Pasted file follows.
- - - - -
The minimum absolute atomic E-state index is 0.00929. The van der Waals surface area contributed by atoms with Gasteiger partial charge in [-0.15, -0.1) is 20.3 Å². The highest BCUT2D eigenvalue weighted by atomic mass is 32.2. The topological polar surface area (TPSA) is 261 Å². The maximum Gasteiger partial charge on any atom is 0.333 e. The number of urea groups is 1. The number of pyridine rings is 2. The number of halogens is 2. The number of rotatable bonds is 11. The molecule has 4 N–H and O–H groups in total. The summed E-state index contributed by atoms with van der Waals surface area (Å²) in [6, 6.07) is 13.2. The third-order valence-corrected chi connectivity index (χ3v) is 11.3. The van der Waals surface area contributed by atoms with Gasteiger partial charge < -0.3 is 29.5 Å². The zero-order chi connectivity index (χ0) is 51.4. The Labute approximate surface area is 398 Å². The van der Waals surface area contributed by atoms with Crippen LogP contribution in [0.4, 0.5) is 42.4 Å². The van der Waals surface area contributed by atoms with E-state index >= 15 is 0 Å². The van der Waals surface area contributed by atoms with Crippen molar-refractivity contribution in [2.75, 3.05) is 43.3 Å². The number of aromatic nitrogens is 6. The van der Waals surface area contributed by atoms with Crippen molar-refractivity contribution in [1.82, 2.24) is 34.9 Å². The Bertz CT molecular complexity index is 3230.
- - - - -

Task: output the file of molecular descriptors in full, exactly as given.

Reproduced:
The minimum absolute atomic E-state index is 0.00929. The van der Waals surface area contributed by atoms with Gasteiger partial charge in [-0.15, -0.1) is 20.3 Å². The highest BCUT2D eigenvalue weighted by atomic mass is 32.2. The topological polar surface area (TPSA) is 261 Å². The maximum Gasteiger partial charge on any atom is 0.333 e. The number of urea groups is 1. The number of pyridine rings is 2. The number of halogens is 2. The number of rotatable bonds is 11. The molecule has 4 N–H and O–H groups in total. The summed E-state index contributed by atoms with van der Waals surface area (Å²) in [6, 6.07) is 13.2. The third-order valence-corrected chi connectivity index (χ3v) is 11.3. The van der Waals surface area contributed by atoms with Gasteiger partial charge < -0.3 is 29.5 Å². The zero-order chi connectivity index (χ0) is 51.4. The Labute approximate surface area is 398 Å². The van der Waals surface area contributed by atoms with Crippen LogP contribution in [0.4, 0.5) is 42.4 Å². The van der Waals surface area contributed by atoms with E-state index >= 15 is 0 Å². The van der Waals surface area contributed by atoms with Crippen molar-refractivity contribution in [2.75, 3.05) is 43.3 Å². The number of aromatic nitrogens is 6. The van der Waals surface area contributed by atoms with Crippen molar-refractivity contribution in [1.82, 2.24) is 34.9 Å². The Bertz CT molecular complexity index is 3230.